Archive for the ‘Werner Erhardt’ Tag


“We can discover another possibility: living in a way, now, moment to moment, that makes a difference to life. We discover that as human beings we can live in a possibility instead of in what we have inherited, that instead of just being a human being because we were born that way, we can declare the possibility of being for human beings. This is the work of transformation: bringing forth a breakthrough in the possibility of being human.

“We could say that what happens is a shift in what orients your life.  Ordinarily, what orients our lives is the attempt to reach satisfaction. It might be at a very low level an attempt to get food or water.  At a little bit higher level it might be an attempt to be safe.  But, at any rate, we could say that what orients our lives is the attempt to get satisfied, to be satisfied.  What happens in the est training is that that gets turned 180 degrees around and your life is no longer about attempting to gain satisfaction.  It’s no longer about attempting to prove that you’re all right.  It’s no longer an attempt to prove that you’re satisfied.  What happens in the training is that there’s a 180-degree shift to the experience of being satisfied, and now life, instead of being an expression of the struggle to get satisfied, is an expression of satisfaction experienced.  You now begin to have what you do orienting around the expression of satisfaction instead of the attempt to get satisfied.  And we could say that’s what transformation was.” Werner Erhard 1982 

Life, Living and Winning the Game

Living is really pretty simple. Living happens right now; it doesn’t happen back then, and it doesn’t happen out there. Living is not the story of your life. Living is the process of experiencing right now.

Thinking about right now, figuring it out, perceiving it, arguing, reading about or believing anything about right now – none of these produce any certainty about living.

When you get beyond the symbols and beliefs about now, beyond thinking about it, beyond efforting or working at it, when you get even beyond merely feeling it, when you get all the way up to observing it, being with it, and finally up to totally experiencing it, the uncertainty about living goes away, because you know the truth in the only way in which a being ever knows the truth – by direct experience. — Read the entire transcription of this talk given by Werner Erhard in 1973 at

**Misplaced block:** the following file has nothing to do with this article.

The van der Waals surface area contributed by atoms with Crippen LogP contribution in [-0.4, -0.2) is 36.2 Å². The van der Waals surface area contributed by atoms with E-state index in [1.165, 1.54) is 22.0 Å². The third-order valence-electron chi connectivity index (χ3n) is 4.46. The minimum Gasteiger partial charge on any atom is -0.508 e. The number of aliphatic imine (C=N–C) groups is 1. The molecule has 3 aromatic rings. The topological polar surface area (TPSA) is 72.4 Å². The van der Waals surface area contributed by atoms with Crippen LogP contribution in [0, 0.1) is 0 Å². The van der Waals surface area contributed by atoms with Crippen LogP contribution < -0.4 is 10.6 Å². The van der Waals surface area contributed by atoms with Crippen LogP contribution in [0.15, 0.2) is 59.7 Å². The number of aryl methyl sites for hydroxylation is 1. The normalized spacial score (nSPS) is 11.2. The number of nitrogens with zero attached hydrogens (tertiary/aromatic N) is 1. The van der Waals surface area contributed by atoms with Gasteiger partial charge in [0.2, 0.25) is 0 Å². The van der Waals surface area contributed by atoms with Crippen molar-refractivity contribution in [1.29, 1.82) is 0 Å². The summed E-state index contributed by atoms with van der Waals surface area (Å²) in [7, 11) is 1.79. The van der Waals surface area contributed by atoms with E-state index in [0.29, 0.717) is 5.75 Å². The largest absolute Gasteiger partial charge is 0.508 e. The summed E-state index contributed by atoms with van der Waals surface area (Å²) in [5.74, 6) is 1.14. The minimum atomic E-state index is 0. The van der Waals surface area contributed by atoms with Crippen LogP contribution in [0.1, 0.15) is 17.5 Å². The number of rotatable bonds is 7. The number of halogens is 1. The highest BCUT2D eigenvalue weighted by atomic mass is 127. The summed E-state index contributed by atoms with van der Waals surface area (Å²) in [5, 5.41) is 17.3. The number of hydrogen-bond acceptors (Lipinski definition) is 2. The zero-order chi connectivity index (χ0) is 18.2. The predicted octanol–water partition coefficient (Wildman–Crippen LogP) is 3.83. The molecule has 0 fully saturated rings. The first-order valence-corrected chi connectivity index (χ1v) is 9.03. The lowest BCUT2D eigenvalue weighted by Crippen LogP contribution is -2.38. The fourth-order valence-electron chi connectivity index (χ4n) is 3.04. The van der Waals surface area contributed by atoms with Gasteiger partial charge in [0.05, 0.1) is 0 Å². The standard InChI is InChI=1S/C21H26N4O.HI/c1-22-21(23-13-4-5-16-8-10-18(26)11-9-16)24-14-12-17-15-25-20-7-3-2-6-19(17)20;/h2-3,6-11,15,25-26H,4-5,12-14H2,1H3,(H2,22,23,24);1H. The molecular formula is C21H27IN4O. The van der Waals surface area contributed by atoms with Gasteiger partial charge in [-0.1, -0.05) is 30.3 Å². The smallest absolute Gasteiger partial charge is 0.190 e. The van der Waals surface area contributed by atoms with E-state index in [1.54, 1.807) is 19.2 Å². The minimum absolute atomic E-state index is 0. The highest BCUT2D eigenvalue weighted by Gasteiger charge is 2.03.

Celebrating Your Relationships (Part 1)

werner-erhard-youngfrom the September 1978 Graduate Review

During a day-long conversation with graduates in 1978, Werner Erhard said: “In Making Relationships Work I, II, and III, people had to really work. The processes, for in­stance, were quite long and required a lot of con­centration and intention.

“There is not much work to be done here,” Werner said. “This is about celebrating the miraculous, the magical, the unreasonable, things about which you can’t do anything anyway.

“This is not about doing. It is about being. This is not about the world in which explanation occurs. It is about the world in which creation occurs.

“This course is not, strictly speaking, what we’ve come to call in est an ‘experience.’ What we’re up to here is contextual rather than experiential. It is about that from which experience comes. It is about lighting the fire, not about warming yourself at it.”

Pleasure as an expression of love

…… Ordinarily I would prefer to keep myself as a persona out of this, to deliver the material and stay out of the way. For this course, I want to shift that. I want to make something available to you out of my experience. So I want this course to be about you and me as much as we can make it that way…. You and I are going to be lovers.

“Being lovers has nothing to do with one’s mas­culinity or femininity. It’s much more fundamental than that. What we’re talking about is not the lover as man or woman, it’s the lover that is the basis of man and woman.”

For this course, Werner said, leave behind what­ever ideas about your relationships you brought with you. You might have some relationships that are not working, or you might have some you con­sider perfect; you might want to fix some up and keep others as they are. Let all of that go. Open yourself to the unknown.

“When you allow yourself to let go completely, as if you’re falling back freely into what I call a great blue void—it could be something else for you—and you surrender into the experience, you might won­der where you’re going to land. It’s frightening to let go, to fall out of this reality and fall back into the mysterious.

“I want to tell you that when you stop holding on, when you allow yourself to be in the experience now, when you stop checking it all out, when you surrender and fall back, where you always land is right here. But suddenly, when you’ve arrived here by letting go into your experience, ‘here’ is a brand-new, sparkling, and brilliant place….

“This is about the realization of ecstasy, of joy, of pleasure—but not pleasure in the way we ordi­narily hold it, in which we find we’re a little reluc­tant and a little bit guilty about the expression of pleasure. We’re talking not about pleasure as a measure of gratification but pleasure as an ex­pression of love, pleasure as ecstasy. An incom­parable pleasure.

“Ecstasy isn’t what we often think it is, either. The ecstasy I’m talking about is a loss of persona, a loss of personality, in which you realize some­thing more profound, more magnificent, than that which you’ve been calling your self.

“One falls back into and realizes one’s true self. That ecstatic experience is the loss of one’s self as a position.”

(excerpt courtesy of